A group of migrant farm workers gathered Monday to bury one of 11 men killed in last week's horrific crash in southwestern Ontario.

The crash, one of the worst in Ontario’s history, happened last Monday when a passenger van carrying 13 migrant workers collided with a truck at an intersection near Stratford, Ont.

Monday’s funeral was for Juan Castillo. He was from Nicaragua while the other victims in the passenger van were Peruvian.

All had come to Canada as migrant farm workers to help their families back home. The crash happened shortly after the workers left a poultry farm where they were vaccinating chickens.

"It could have been me in that van that day," said Jorge Sanchez, a migrant worker from Peru who knew Castillo. "They were our family."

Police say the van failed to obey a stop sign at the intersection and was struck from the side by a truck whose driver, Christopher Fulton of London, Ont., was also killed.

Three of the workers riding in the van remain in hospital.

Working to help families back home

The driver of the passenger van — who was among those killed in the crash — did not hold a driver’s licence rated for the number of passengers in the van.

Sanchez said the crash has left the community of migrant workers devastated.

"I had an appointment to get my driver’s licence, so I didn’t go to work," Sanchez told CBC’s Ivy Cuervo on Monday. "It’s horrible. Something I would have never imagined. We know we all have to die one day, but not like that."

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'It could have been me in that van that day,' said Jorge Sanchez, a migrant worker from Peru. 'They were our family.' (CBC)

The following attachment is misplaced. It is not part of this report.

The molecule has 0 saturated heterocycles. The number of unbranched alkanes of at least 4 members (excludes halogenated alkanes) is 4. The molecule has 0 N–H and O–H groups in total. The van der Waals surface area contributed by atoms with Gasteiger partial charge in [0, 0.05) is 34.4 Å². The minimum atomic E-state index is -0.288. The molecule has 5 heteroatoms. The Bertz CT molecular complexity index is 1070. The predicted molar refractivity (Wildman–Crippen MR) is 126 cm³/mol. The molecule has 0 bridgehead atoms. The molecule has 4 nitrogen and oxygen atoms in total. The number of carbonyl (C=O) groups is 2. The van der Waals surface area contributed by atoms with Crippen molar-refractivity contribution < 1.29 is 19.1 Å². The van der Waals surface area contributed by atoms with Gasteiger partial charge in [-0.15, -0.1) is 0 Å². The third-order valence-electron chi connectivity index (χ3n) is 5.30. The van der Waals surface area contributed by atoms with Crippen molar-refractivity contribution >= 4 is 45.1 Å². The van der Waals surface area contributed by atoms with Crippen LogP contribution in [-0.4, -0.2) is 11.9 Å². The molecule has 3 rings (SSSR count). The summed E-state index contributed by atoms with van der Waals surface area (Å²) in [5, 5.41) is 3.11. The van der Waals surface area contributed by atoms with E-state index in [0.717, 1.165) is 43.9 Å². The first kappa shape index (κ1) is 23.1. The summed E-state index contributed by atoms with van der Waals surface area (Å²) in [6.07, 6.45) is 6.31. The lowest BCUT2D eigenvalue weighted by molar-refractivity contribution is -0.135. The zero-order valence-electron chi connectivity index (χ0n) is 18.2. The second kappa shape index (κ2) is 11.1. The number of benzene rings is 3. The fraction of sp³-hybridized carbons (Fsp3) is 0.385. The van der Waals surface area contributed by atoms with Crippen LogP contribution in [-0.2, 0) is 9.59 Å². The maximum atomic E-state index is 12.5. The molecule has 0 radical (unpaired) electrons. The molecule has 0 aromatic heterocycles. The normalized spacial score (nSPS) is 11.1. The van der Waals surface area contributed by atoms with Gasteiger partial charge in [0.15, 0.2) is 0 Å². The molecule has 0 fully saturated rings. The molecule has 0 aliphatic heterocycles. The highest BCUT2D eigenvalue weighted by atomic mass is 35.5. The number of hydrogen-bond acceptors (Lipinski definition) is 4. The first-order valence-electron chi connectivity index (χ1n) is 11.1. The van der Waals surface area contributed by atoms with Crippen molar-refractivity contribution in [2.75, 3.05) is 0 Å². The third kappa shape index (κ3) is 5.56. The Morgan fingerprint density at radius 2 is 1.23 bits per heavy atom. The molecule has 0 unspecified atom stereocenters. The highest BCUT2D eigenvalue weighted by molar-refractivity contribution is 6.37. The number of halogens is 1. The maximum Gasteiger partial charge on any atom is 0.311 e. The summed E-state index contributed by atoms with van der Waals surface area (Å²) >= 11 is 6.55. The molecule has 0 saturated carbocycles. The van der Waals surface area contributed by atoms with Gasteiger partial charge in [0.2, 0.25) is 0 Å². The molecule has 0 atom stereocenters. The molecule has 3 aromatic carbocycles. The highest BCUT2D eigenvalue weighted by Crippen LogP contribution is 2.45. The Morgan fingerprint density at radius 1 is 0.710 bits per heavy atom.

Jose Santillan said the workers shared a camaraderie that came from working together for the common purpose of helping their families back home. The Peruvians killed all came to Canada from the same neighbourhood in Lima. Some were related.

"What we earn in our home country is not enough to support your family," he said. "What we earn in Peru can't be compared to what we make here in Canada."

Sanchez was upset by media reports that suggest the workers had to suffer through inhumane working and living conditions. 

"Our goal has always been to help bring more friends and family to work here," he said. "To help our families back home. We are proud of what we do. Our lives here are good."

None of the workers who attended Monday’s funeral have visited the crash site, saying it’s too painful. 

Peruvian migrant worker Deivid Veraste has been working in Canada for one year and eight months. He said the workers won’t quit their jobs in spite of the tragedy.

"We'd like to be with them but if we leave, everything here would fall apart," he said. "We've worked so hard to help the company grow. It would be like disrespecting all those who died."